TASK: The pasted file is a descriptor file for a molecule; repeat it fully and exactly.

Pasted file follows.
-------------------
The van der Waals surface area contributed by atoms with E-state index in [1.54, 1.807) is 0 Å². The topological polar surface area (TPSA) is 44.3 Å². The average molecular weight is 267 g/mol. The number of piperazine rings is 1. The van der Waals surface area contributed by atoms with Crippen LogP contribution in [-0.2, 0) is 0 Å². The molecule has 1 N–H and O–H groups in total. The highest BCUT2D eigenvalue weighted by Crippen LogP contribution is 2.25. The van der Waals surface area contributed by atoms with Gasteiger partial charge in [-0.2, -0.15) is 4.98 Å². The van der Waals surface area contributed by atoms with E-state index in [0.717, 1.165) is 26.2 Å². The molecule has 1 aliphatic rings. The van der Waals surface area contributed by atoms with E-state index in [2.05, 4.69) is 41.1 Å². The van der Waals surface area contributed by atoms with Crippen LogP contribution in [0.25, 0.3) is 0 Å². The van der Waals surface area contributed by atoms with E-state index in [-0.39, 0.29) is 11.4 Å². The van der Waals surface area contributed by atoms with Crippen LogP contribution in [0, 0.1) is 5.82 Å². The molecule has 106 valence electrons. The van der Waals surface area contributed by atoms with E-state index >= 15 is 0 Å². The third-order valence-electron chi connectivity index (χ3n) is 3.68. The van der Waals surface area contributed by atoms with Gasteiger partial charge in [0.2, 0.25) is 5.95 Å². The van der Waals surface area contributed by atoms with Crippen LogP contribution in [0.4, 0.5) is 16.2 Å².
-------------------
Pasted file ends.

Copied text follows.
The van der Waals surface area contributed by atoms with E-state index in [1.54, 1.807) is 0 Å². The topological polar surface area (TPSA) is 44.3 Å². The average molecular weight is 267 g/mol. The number of piperazine rings is 1. The van der Waals surface area contributed by atoms with Crippen LogP contribution in [-0.2, 0) is 0 Å². The molecule has 1 N–H and O–H groups in total. The highest BCUT2D eigenvalue weighted by Crippen LogP contribution is 2.25. The van der Waals surface area contributed by atoms with Gasteiger partial charge in [-0.2, -0.15) is 4.98 Å². The van der Waals surface area contributed by atoms with E-state index in [0.717, 1.165) is 26.2 Å². The molecule has 1 aliphatic rings. The van der Waals surface area contributed by atoms with E-state index in [2.05, 4.69) is 41.1 Å². The van der Waals surface area contributed by atoms with Crippen LogP contribution in [0.25, 0.3) is 0 Å². The van der Waals surface area contributed by atoms with E-state index in [-0.39, 0.29) is 11.4 Å². The van der Waals surface area contributed by atoms with Crippen LogP contribution in [0, 0.1) is 5.82 Å². The molecule has 106 valence electrons. The van der Waals surface area contributed by atoms with E-state index >= 15 is 0 Å². The third-order valence-electron chi connectivity index (χ3n) is 3.68. The van der Waals surface area contributed by atoms with Gasteiger partial charge in [0.2, 0.25) is 5.95 Å². The van der Waals surface area contributed by atoms with Crippen LogP contribution in [0.4, 0.5) is 16.2 Å².